The Humber features regularly in Geoffrey of Monmouth's 12th-century fictional chronicle Historia Regum Britanniae. According to Geoffrey, the Humber was named after "Humber the Hun" who drowned there while trying to invade in the earliest days of Britain's settlement.


Ports on the Humber include:

Inland connections for smaller craft are extensive but currently only handle one quarter of the goods traffic handled in the River Thames.

Historical interest

The Humber is now an estuary; but studies of the seabed suggest that when the world sea level was lower during the Ice Ages, the Humber had a long freshwater course across the dry bed of the North Sea.

In the Anglo-Saxon period, the Humber was a major boundary, separating Northumbria from the southern kingdoms. The name Norþhymbre or Norþanhymbre means "the people north of the Humber", and their name survives in the remnant of the Northumbrian kingdom; the county of Northumberland. The Humber remains a boundary river, between the East Riding of Yorkshire to the north and Lincolnshire to the south.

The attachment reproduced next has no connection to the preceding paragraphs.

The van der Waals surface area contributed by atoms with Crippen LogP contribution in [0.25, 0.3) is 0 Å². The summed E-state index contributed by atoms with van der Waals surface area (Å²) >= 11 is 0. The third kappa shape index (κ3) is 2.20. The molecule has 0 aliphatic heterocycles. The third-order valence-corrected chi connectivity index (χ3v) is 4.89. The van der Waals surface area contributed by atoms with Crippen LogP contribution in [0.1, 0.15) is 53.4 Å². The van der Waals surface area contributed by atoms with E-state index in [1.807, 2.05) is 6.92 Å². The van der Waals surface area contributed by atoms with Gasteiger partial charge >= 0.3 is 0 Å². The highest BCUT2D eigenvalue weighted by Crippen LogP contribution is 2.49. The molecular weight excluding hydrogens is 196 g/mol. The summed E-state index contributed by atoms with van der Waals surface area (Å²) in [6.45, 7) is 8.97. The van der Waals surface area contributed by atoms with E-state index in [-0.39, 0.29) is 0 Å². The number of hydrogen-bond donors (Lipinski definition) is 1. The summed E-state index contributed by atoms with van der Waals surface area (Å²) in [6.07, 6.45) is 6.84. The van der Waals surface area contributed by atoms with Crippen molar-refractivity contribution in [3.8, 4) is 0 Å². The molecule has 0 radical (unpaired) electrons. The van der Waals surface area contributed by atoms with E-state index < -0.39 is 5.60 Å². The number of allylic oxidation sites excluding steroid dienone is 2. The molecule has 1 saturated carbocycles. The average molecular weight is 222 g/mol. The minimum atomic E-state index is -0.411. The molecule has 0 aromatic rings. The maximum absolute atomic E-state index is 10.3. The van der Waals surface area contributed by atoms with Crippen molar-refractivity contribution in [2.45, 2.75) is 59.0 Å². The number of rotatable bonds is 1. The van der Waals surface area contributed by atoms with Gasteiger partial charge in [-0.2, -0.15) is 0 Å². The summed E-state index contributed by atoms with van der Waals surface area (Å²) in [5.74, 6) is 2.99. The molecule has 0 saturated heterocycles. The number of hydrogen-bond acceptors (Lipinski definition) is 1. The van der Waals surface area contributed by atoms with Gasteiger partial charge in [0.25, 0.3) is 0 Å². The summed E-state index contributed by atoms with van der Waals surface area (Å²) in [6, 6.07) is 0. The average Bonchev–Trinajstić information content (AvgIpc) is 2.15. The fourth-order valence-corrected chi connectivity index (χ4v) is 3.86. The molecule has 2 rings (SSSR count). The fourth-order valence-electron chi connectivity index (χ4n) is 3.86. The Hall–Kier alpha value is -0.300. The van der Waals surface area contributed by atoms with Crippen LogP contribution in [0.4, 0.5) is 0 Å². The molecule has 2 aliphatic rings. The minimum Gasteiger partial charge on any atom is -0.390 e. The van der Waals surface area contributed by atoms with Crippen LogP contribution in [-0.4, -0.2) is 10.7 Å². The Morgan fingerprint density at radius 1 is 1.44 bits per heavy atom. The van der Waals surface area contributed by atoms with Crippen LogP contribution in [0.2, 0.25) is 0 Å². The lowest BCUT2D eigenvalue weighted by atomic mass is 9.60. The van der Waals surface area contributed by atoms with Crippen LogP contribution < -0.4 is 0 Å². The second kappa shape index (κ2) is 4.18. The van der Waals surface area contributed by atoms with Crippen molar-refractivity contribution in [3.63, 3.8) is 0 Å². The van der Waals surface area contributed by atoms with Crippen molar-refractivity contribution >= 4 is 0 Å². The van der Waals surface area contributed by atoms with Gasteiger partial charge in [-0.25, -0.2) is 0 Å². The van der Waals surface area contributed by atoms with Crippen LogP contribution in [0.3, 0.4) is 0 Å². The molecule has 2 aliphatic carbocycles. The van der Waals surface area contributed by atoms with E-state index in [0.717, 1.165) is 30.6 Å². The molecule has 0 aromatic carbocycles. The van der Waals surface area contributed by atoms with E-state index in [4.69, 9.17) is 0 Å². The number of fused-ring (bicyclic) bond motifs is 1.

On 23 August 1921, the British airship R38 crashed into the estuary near Hull, killing 44 of the 49 crew on board.[2]

Two fortifications were built in the mouth of the river in 1914, the Humber Forts.[3][4] A coastal battery at Easington, Fort Goodwin or Kilnsea Battery, faced the Bull Sands Fort.[5]

Fort Paull is further downstream, a Napoleonic-era emplacement replaced in the early 20th century by Stallinborough Battery[6] opposite Sunk Island.


The Humber Bridge

The Humber's only modern crossing is the Humber Bridge, which was once the longest single span suspension bridge in the world. Now it is the fifth-longest. Its central span is 4,625 feet (a little under a mile) and the whole bridge is 7,283 feet (1⅓ mile).